Teaching overseas is proving attractive for beginning or retired teachers, so it pays to know how to increase your chances of getting hired.
EXPERTS in overseas teaching suggest that while there can be great variation in schools, principals and teachers need to research international methods of recruitment, interview procedures, benefits, cross-cultural attributes and other issues that may differ markedly from what they are used to at home.
Peter Thatcher, a former WA secondary principal, has interviewed for principal positions in Abu Dhabi, Sharjah, Beirut, Mumbai and Lahore with over 20 years’ experience in the international field that culminated in a position as director of schools in the Arab Emirates.
“Prospective Australian teachers or principals need to be very clear about the context of the school for which they are applying and project how their leadership can match the school’s requirements,” he said.
“The financial package is very attractive, often with a vehicle allowance, education benefits and tax free concessions if you work for two years plus.
“If both couples are teachers, in some countries you can save one salary because the cost of living is less.
“You are in schools where education is highly regarded, parents very supportive and behaviour problems rare,” Mr Thatcher said.
Mr Thatcher said schools are keen on hiring single teachers or married teaching couples, as the “trailing spouse” or large families could present problems relating to costs of hiring, transportation, tuition and housing.
Schools hire staff over 50 years of age if they are certified to teach, bring commitment, experience and talent to the school and a willingness to be flexible.
In many schools there was a preference for the American Curriculum, Baccalaureate training or English Curriculum, however, Australian teachers with good teaching experience in the Australian Curriculum were highly regarded, he said.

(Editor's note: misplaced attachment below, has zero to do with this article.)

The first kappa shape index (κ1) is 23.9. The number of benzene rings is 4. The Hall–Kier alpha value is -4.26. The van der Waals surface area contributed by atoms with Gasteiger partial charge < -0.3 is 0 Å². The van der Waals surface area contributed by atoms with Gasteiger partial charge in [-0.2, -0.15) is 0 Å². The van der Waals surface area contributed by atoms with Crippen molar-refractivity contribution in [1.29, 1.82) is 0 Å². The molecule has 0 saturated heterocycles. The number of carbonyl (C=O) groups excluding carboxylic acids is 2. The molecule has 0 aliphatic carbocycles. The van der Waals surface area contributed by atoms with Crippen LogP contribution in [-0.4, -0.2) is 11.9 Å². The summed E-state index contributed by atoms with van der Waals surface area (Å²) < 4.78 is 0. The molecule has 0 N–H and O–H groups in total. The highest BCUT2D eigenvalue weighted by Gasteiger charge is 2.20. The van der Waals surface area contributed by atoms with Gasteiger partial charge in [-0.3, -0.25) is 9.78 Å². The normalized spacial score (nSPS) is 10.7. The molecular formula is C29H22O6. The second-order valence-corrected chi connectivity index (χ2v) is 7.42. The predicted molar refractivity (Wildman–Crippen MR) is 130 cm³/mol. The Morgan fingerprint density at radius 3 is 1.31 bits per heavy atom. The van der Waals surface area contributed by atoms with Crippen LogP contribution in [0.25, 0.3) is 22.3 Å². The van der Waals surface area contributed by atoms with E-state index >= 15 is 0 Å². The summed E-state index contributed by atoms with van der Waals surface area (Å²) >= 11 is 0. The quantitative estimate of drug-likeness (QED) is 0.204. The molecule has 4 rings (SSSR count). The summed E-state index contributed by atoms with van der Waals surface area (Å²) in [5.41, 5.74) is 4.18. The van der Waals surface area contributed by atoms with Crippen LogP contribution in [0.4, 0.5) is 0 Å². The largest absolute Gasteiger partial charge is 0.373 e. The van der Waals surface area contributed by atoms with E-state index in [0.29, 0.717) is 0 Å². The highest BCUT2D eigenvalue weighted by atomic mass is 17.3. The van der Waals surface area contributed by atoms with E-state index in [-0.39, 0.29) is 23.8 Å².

Bob Barlas, author of the Teaching Overseas Handbook has taught in Singapore, China, Sri Lanka, New Zealand and the UK.
He said that competition was fierce as international schools wanted teachers with the most experience and qualifications, so it helped applying for a school that did not pay as much to get overseas experience.
“The biggest skills sets that are advantageous are cross-cultural experience that shows you are comfortable working in a cross-cultural milieu,” Mr Barlas said.
“The more flexible you are as a teacher, regardless of your age, the more opportunities you will get and the more attractive you will become to a school that is looking to hire someone.”
Recruiters suggest that the prospective candidates need to observe the following strategies.
Register early the previous year with a large recruitment company, provide a resume and covering letter of your achievements, be prepared for more than one interview by Skype, research websites on practical strategies, and commit to a minimum two-year contract.
Recruitment agencies agree that there is a high demand for teachers with science or computing backgrounds over English and Social Studies.
Mr Thatcher said the personal interview is extremely important and could take up to 45 minutes, often with more than one session arranged.
Usually the applicant will be interviewed by the head of school or director. It pays to engage in lively dialogue, ask thoughtful questions, explore possible challenges and show your curiosity about the school where you may be working, he said.
International schools are looking for proven performers who can hit the ground running and are capable of managing their own classroom behaviour independently.
My first-hand experience in an international independent school as a resident teacher in Bishop Cotton School, Bangalore, India, rated in the top 10 schools by Education World Magazine, demonstrated that the curriculum is not taught 9am to 3pm by local and international teacher recruits.
The staff had to coach students daily in an after-school activity, assist boarding students, undertake additional duties on Saturday, and be part of school community functions with parents.
Tradition and daily attendance at chapel were important, English was the language of instruction and we taught the British General Certificate of Education, which later changed.
The international school with students and teachers from the UK, Germany, USA, Malaysia and Africa is so highly regarded that a former principal, Dr Abraham Ebenezer, called it “Eton of the East”.
The administration office of Bishop Cotton School, a leading international school with boarding facilities for staff and students.
Two teachers in the computing laboratory of Bishop Cotton.
Peter Thatcher, international schools expert.